EDP Sciences
Free Access
Issue
A&A
Volume 463, Number 3, March I 2007
Page(s) 1181 - 1187
Section The Sun
DOI https://doi.org/10.1051/0004-6361:20066419
Published online 19 December 2006


A&A 463, 1181-1187 (2007)
DOI: 10.1051/0004-6361:20066419

Sun-as-a-star observations: evidence for degree dependence of changes in damping of low- $\mathsf{\ell}$ p modes along the solar cycle

D. Salabert1, 2, W. J. Chaplin3, Y. Elsworth3, R. New4, and G. A. Verner3

1  National Solar Observatory, 950 North Cherry Avenue, Tucson, AZ 85719, USA
    e-mail: dsalabert@nso.edu
2  High Altitude Observatory, National Center for Atmospheric Research, PO Box 3000, Boulder, CO 80307-3000, USA
3  School of Physics and Astronomy, University of Birmingham, Edgbaston, Birmingham B15 2TT, UK
4  Faculty of Arts, Computing, Engineering and Sciences, Sheffield Hallam University, Sheffield S1 1WB, UK

(Received 19 September 2006 / Accepted 4 December 2006)

Abstract
Aims.We use 9.5-yr of BiSON Sun-as-a-star data to search for dependence of solar-cycle parameter changes on the angular degree, $\ell$, of the data. The nature of the Sun-as-a-star observations is such that for changes measured at fixed frequency, or for changes averaged across the same range in frequency, any $\ell$ dependence present carries information on the latitudinal distribution of the agent (i.e., the activity) responsible for those changes.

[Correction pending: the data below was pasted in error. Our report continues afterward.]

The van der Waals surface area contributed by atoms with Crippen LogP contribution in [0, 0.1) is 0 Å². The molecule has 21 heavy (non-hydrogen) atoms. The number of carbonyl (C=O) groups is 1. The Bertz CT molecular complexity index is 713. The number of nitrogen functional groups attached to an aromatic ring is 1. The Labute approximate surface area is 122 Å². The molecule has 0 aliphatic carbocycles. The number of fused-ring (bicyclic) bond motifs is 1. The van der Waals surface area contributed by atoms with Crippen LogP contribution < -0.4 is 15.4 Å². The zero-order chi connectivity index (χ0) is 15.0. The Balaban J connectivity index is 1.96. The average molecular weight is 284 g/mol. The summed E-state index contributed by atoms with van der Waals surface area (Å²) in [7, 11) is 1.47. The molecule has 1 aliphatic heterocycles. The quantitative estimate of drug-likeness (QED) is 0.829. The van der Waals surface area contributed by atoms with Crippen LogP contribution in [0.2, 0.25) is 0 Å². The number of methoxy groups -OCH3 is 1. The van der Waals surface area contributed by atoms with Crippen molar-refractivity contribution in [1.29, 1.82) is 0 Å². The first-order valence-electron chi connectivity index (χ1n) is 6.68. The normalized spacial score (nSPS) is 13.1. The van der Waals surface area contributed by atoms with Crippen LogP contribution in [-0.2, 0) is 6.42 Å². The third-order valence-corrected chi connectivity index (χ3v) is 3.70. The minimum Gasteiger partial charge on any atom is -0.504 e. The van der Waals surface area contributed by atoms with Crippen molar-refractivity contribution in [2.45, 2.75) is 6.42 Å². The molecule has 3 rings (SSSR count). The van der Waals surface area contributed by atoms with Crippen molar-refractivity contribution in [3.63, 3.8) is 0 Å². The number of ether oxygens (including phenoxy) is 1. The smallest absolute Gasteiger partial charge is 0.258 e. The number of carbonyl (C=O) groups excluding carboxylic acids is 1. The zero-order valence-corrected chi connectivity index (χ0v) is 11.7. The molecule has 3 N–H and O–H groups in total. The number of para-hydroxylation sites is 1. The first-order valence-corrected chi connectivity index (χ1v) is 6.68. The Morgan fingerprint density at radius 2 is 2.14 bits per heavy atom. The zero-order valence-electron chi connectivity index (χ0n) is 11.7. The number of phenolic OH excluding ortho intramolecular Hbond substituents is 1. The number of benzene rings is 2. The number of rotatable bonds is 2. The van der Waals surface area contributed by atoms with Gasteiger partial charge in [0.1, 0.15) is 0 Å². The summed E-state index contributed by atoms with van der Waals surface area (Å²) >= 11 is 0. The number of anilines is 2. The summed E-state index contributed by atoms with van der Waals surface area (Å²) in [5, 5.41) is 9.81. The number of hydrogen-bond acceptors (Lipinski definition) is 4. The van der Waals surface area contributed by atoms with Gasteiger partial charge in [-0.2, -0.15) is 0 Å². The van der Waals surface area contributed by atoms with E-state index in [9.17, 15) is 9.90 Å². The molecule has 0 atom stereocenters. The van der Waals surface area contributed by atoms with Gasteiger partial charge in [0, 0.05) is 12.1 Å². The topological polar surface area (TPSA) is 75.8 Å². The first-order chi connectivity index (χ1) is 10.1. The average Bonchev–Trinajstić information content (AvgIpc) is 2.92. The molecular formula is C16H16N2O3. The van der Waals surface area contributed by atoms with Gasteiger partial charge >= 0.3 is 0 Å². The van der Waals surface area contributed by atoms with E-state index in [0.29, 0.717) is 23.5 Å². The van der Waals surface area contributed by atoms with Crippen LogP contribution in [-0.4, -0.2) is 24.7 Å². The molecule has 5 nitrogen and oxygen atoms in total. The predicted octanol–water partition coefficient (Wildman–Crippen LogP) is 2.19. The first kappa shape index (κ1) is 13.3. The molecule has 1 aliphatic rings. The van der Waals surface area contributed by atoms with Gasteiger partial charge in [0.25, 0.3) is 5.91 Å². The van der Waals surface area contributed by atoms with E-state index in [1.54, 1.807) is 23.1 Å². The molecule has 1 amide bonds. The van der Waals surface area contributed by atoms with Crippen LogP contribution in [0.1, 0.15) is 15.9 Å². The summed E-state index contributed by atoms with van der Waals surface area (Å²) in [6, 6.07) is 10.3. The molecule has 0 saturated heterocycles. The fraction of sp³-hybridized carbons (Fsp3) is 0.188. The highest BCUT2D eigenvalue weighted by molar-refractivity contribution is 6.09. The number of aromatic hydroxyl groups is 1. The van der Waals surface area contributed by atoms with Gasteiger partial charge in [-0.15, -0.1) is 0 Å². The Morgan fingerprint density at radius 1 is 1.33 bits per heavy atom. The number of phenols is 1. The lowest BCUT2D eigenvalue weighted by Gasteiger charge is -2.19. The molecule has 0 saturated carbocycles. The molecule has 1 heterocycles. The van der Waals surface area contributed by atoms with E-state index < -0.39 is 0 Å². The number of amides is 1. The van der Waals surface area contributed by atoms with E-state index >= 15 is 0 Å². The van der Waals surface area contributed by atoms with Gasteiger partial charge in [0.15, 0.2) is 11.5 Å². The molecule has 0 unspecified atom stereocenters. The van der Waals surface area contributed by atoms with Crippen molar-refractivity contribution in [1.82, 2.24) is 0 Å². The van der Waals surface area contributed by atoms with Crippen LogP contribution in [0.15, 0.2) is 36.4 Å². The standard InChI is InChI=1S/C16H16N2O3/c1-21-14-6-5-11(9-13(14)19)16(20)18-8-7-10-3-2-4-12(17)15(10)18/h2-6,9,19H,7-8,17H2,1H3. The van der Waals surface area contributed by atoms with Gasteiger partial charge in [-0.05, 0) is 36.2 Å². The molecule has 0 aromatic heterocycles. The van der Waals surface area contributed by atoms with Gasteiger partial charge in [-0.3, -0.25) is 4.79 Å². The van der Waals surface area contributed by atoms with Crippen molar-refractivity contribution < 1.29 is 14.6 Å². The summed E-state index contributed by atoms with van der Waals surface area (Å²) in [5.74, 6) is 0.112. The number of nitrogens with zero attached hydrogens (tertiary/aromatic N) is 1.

Methods.We split the 9.5-yr timeseries into contiguous 108-d pieces, and determine mean changes in the damping of, power in, and energy supplied to the modes through the solar cycle. We also apply a careful correction to account for the deleterious effects of the ground-based BiSON window function on the results.
Results.From our full analysis we obtain a marginally significant result for the damping parameter, where the mean change is found to be weakest at $\ell=0$. The other parameters show hints of some dependence in $\ell$.
Conclusions.Our main conclusion is that the mean fractional solar-cycle change in the $\ell=0$ damping rates is approximately 50% smaller than was previously assumed. It had been common practice to use an average over all low-$\ell$ modes; our downward revision of the radial-mode value has implications for comparisons with models of the global solar cycle changes, which are usually based on a spherically symmetric geometry.


Key words: methods: data analysis -- Sun: helioseismology -- Sun: activity



© ESO 2007

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